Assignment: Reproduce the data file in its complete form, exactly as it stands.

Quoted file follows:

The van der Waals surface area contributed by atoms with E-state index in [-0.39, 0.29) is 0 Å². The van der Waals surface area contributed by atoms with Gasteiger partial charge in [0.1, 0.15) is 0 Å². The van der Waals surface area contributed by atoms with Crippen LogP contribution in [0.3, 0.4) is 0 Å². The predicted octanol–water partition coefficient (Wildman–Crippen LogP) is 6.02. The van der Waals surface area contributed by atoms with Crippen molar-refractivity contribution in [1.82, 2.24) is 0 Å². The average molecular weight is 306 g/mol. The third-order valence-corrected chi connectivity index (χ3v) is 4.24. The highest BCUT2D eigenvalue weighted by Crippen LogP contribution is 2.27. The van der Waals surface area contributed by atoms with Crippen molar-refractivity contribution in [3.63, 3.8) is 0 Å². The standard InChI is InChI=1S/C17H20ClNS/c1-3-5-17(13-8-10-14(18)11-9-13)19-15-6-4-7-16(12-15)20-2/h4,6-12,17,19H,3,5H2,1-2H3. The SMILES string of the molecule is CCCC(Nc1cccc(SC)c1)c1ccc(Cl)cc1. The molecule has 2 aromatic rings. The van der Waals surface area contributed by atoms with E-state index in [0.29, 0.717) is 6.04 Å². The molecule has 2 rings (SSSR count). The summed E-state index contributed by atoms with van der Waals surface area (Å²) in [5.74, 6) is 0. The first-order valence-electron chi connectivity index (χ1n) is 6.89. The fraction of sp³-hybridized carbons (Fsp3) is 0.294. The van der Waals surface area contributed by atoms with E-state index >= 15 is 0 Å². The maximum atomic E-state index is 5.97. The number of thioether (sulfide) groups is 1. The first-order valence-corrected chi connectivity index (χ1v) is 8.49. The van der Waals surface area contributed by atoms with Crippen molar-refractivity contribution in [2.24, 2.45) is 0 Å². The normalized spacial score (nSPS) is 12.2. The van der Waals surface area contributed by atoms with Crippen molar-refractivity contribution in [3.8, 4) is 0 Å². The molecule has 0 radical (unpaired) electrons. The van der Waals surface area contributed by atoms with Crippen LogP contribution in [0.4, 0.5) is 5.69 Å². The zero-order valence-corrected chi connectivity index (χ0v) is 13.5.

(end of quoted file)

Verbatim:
The van der Waals surface area contributed by atoms with E-state index in [-0.39, 0.29) is 0 Å². The van der Waals surface area contributed by atoms with Gasteiger partial charge in [0.1, 0.15) is 0 Å². The van der Waals surface area contributed by atoms with Crippen LogP contribution in [0.3, 0.4) is 0 Å². The predicted octanol–water partition coefficient (Wildman–Crippen LogP) is 6.02. The van der Waals surface area contributed by atoms with Crippen molar-refractivity contribution in [1.82, 2.24) is 0 Å². The average molecular weight is 306 g/mol. The third-order valence-corrected chi connectivity index (χ3v) is 4.24. The highest BCUT2D eigenvalue weighted by Crippen LogP contribution is 2.27. The van der Waals surface area contributed by atoms with Crippen molar-refractivity contribution in [3.63, 3.8) is 0 Å². The standard InChI is InChI=1S/C17H20ClNS/c1-3-5-17(13-8-10-14(18)11-9-13)19-15-6-4-7-16(12-15)20-2/h4,6-12,17,19H,3,5H2,1-2H3. The SMILES string of the molecule is CCCC(Nc1cccc(SC)c1)c1ccc(Cl)cc1. The molecule has 2 aromatic rings. The van der Waals surface area contributed by atoms with E-state index in [0.29, 0.717) is 6.04 Å². The molecule has 2 rings (SSSR count). The summed E-state index contributed by atoms with van der Waals surface area (Å²) in [5.74, 6) is 0. The first-order valence-electron chi connectivity index (χ1n) is 6.89. The fraction of sp³-hybridized carbons (Fsp3) is 0.294. The van der Waals surface area contributed by atoms with E-state index >= 15 is 0 Å². The maximum atomic E-state index is 5.97. The number of thioether (sulfide) groups is 1. The first-order valence-corrected chi connectivity index (χ1v) is 8.49. The van der Waals surface area contributed by atoms with Crippen molar-refractivity contribution in [2.24, 2.45) is 0 Å². The normalized spacial score (nSPS) is 12.2. The van der Waals surface area contributed by atoms with Crippen molar-refractivity contribution in [3.8, 4) is 0 Å². The molecule has 0 radical (unpaired) electrons. The van der Waals surface area contributed by atoms with Crippen LogP contribution in [0.4, 0.5) is 5.69 Å². The zero-order valence-corrected chi connectivity index (χ0v) is 13.5.